Far-right German party may expel official over Holocaust Memorial remark

The comment stirred anger across Germany but was cheered by some far-right AfD supporters.

January 24, 2017 13:21
1 minute read.
A woman walks through the Holocaust memorial during heavy snowfall in Berlin

A woman walks through the Holocaust memorial during heavy snowfall in Berlin.. (photo credit: REUTERS)


Dear Reader,
As you can imagine, more people are reading The Jerusalem Post than ever before. Nevertheless, traditional business models are no longer sustainable and high-quality publications, like ours, are being forced to look for new ways to keep going. Unlike many other news organizations, we have not put up a paywall. We want to keep our journalism open and accessible and be able to keep providing you with news and analysis from the frontlines of Israel, the Middle East and the Jewish World.

As one of our loyal readers, we ask you to be our partner.

For $5 a month you will receive access to the following:

  • A user experience almost completely free of ads
  • Access to our Premium Section
  • Content from the award-winning Jerusalem Report and our monthly magazine to learn Hebrew - Ivrit
  • A brand new ePaper featuring the daily newspaper as it appears in print in Israel

Help us grow and continue telling Israel’s story to the world.

Thank you,

Ronit Hasin-Hochman, CEO, Jerusalem Post Group
Yaakov Katz, Editor-in-Chief


BERLIN  - The right-wing Alternative for Germany (AfD) party has not yet decided whether to expel one of its state leaders for criticizing Berlin's Holocaust Memorial, its co-leader said on Tuesday.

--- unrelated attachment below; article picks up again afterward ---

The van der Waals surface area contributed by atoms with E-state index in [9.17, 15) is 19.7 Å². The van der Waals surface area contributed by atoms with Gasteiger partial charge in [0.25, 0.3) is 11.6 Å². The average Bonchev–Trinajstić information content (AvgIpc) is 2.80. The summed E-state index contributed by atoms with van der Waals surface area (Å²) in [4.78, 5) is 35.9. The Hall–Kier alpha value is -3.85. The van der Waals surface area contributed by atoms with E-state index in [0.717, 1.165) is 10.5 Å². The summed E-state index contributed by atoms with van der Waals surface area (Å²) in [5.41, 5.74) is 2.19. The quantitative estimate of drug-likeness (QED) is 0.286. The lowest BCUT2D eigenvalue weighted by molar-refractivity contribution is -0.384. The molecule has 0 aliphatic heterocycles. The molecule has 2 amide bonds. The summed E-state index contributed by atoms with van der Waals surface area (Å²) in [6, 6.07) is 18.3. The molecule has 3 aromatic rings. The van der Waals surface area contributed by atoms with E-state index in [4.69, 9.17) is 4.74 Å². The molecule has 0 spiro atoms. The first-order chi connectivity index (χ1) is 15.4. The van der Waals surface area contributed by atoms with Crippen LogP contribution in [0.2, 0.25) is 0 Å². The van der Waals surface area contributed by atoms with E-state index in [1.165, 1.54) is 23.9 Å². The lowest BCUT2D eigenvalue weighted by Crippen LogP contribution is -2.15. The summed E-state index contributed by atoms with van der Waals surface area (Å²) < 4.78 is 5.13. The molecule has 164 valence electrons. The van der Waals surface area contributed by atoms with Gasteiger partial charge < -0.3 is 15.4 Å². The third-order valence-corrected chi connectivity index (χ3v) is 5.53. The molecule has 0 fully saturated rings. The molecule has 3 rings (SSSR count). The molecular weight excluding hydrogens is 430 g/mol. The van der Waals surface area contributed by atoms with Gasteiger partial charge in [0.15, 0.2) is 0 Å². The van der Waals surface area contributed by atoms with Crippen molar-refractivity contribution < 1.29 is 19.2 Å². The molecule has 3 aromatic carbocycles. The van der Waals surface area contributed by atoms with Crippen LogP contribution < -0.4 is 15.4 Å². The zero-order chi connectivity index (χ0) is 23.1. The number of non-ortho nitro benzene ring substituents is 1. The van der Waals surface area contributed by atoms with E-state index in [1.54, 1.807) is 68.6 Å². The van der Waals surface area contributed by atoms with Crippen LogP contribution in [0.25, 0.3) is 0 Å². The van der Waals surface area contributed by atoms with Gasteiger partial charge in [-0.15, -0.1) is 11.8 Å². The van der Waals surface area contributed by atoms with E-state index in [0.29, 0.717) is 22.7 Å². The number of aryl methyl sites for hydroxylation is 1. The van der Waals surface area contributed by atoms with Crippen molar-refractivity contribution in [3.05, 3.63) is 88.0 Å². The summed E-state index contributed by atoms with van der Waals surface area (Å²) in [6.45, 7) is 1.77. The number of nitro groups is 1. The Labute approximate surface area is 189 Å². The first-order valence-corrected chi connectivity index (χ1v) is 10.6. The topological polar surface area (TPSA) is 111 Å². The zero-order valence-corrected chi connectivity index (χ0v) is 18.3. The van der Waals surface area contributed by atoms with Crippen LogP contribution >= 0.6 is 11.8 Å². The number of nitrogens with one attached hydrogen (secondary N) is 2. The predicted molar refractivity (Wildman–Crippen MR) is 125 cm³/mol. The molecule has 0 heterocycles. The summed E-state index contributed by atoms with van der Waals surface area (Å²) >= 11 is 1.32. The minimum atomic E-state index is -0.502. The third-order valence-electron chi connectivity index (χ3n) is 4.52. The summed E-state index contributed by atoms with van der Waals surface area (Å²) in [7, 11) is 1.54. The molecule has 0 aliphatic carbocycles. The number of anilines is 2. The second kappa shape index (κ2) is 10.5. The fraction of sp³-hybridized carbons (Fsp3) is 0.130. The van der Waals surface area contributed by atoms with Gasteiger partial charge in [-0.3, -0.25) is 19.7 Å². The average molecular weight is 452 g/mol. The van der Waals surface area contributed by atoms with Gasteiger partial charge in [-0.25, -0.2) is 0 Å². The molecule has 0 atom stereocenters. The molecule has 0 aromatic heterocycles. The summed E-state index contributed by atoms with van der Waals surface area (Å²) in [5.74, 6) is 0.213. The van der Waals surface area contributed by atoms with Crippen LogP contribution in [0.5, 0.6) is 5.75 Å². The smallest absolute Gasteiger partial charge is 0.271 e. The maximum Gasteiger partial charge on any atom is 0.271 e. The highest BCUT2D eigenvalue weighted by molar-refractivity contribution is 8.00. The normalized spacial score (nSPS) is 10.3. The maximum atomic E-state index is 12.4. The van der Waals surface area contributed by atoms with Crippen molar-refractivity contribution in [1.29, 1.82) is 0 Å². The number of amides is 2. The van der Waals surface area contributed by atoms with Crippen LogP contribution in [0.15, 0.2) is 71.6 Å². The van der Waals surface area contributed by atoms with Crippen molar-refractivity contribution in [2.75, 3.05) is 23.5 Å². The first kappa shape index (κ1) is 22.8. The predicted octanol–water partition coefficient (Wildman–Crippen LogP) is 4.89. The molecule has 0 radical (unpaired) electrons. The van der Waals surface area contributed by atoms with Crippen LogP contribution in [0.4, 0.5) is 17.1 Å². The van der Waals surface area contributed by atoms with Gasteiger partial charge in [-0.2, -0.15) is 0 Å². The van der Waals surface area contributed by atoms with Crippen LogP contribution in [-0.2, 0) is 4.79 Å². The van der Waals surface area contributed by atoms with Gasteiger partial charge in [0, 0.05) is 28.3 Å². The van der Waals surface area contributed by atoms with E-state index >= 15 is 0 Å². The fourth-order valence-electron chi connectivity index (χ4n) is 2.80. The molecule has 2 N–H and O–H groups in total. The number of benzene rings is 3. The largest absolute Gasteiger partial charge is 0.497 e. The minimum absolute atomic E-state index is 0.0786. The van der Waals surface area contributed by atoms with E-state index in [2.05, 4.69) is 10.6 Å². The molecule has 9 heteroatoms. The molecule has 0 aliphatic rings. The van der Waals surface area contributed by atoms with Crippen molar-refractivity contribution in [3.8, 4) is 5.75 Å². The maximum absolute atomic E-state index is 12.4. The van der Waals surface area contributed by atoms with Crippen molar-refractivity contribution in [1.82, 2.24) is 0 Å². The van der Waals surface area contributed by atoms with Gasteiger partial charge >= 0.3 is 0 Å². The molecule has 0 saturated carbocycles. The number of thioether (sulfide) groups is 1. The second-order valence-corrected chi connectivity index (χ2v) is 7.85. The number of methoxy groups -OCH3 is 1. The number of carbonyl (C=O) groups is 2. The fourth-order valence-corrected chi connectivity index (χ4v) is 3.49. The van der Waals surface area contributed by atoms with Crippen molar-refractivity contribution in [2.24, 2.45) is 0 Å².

Bjoern Hoecke, AfD head in the eastern state of Thuringia, described the memorial as a "monument of shame" in a speech in Dresden last week.

The comment stirred anger across Germany but was cheered by some far-right AfD supporters.

Hoecke said on Monday the party had dropped plans to throw him out, but co-leader Frauke Petry told German broadcaster MDR on Tuesday that was not the case, adding the comment had damaged the party's reputation.

The AfD's anti-immigrant rhetoric has won support among Germans worried about the influx of more than a million migrants in the past two years, though other major parties have rejected it as a potential coalition partner.

It is expected to win seats in national elections on Sept. 24, and a poll released Tuesday by Insa for the Bild newspaper gave it 14.5 percent support, up one percentage point from a survey conducted last week.

Petry told MDR the party's executive committee viewed disciplinary action against Hoecke as necessary, but officials were still assessing his speech and how it compared to the party's views.

"We are simply taking the time to do a thorough assessment in such a serious case," Petry said.

Petry said that, while the AfD wanted to see a more "differentiated approach to history", nothing in its program called for a radical change in Germany's approach to commemorating the genocide of Jews and others during the Nazi era.

Hoecke said the party's debate about his remarks reflected a power struggle.

In the Insa poll, Chancellor Angela Merkel's Christian Democrats dropped one percentage point to 32.5 percent while the Social Democrats, junior partner in the ruling coalition, remained unchanged at 21 percent.

The Holocaust Memorial, located near the Brandenburg Gate in the heart of Berlin, comprises 2,711 tombstone-like slabs of granite of varying heights, arranged in a grid pattern.

Join Jerusalem Post Premium Plus now for just $5 and upgrade your experience with an ads-free website and exclusive content. Click here>>

Related Content

The Empire State Building rises above New York, U.S., January 23, 2019
June 25, 2019
Steve Dunleavy, tabloid journalist who loved Israel, passes away


Cookie Settings